Dhammanando wrote:Well, actually there are, because not every ethically significant (i.e. wholesome or unwholesome) mental process will be adequate to generate a kamma. For example, in the case of unwholesome mental processes, if they are of too brief a duration or too weak an intensity to bring about any of the akusala kammapaṭha (killing, stealing, sexual misconduct, false speech, divisive speech, harsh speech, frivolous speeech, covetousness, ill will, or wrong view), then they won't create any unwholesome kamma.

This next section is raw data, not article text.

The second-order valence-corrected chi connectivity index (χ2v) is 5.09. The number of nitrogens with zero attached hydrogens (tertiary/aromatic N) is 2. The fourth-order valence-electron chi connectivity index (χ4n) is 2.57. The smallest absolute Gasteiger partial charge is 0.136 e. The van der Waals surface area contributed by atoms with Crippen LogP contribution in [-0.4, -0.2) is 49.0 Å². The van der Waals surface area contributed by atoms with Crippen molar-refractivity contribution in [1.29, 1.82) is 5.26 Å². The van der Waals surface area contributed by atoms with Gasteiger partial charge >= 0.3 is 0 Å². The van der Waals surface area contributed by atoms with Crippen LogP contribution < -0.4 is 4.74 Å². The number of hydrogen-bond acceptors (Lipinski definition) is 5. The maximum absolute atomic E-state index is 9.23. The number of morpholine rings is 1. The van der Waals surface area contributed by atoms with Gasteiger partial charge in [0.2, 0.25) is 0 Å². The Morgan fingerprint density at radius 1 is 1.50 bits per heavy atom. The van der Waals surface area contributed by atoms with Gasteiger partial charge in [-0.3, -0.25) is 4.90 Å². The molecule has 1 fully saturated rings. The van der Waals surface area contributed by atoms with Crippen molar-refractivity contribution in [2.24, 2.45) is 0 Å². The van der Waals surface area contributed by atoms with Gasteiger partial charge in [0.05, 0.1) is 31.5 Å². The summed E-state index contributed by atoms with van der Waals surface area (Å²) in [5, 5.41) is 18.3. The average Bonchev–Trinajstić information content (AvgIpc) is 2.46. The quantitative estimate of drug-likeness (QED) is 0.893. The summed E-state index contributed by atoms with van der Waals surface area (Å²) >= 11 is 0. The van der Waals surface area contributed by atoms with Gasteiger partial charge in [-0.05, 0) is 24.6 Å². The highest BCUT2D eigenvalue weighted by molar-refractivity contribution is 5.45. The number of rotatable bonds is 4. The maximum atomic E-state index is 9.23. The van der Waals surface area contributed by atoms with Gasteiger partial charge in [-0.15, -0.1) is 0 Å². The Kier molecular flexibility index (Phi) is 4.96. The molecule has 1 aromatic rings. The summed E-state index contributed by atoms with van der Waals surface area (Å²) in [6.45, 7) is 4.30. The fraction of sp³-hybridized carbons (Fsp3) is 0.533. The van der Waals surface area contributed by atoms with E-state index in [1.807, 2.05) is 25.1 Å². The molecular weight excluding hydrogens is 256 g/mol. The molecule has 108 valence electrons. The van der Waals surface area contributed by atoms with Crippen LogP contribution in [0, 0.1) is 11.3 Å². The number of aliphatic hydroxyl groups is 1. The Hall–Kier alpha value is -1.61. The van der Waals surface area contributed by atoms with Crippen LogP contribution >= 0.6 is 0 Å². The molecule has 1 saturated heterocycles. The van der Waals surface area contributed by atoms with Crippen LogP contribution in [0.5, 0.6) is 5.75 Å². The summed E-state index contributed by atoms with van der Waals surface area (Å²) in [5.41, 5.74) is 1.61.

I thought that kamma not only included the mental, but in fact "was" the mental, with the associated rupa movements being amoral, and indicative only of the fact the mental volition was strong enough to prompt the movement by way of body or speech. I realise its different in the context of precept violations where there's a checklist of intentions, rupa-movements and worldly results required to constitute a precept violation... but that kamma in the strict sense is a slightly different matter. An example that comes to mind is someone begrudgingly giving dana out of obligation rather than from wholesome intention.